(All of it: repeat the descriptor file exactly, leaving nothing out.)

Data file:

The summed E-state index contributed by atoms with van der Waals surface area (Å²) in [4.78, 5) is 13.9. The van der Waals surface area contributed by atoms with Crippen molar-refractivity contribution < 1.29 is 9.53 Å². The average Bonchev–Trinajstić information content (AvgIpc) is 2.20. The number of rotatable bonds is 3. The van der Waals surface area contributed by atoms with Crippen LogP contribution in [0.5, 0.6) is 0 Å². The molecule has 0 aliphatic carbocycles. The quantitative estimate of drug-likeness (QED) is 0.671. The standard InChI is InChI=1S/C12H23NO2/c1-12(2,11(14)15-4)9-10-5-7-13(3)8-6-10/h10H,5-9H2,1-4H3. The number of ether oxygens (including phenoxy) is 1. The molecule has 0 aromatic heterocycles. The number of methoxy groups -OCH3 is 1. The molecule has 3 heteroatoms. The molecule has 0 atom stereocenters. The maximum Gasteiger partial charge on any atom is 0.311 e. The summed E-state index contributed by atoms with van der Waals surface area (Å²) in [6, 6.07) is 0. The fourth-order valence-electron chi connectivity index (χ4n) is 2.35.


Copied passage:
The summed E-state index contributed by atoms with van der Waals surface area (Å²) in [4.78, 5) is 13.9. The van der Waals surface area contributed by atoms with Crippen molar-refractivity contribution < 1.29 is 9.53 Å². The average Bonchev–Trinajstić information content (AvgIpc) is 2.20. The number of rotatable bonds is 3. The van der Waals surface area contributed by atoms with Crippen LogP contribution in [0.5, 0.6) is 0 Å². The molecule has 0 aliphatic carbocycles. The quantitative estimate of drug-likeness (QED) is 0.671. The standard InChI is InChI=1S/C12H23NO2/c1-12(2,11(14)15-4)9-10-5-7-13(3)8-6-10/h10H,5-9H2,1-4H3. The number of ether oxygens (including phenoxy) is 1. The molecule has 0 aromatic heterocycles. The number of methoxy groups -OCH3 is 1. The molecule has 3 heteroatoms. The molecule has 0 atom stereocenters. The maximum Gasteiger partial charge on any atom is 0.311 e. The summed E-state index contributed by atoms with van der Waals surface area (Å²) in [6, 6.07) is 0. The fourth-order valence-electron chi connectivity index (χ4n) is 2.35.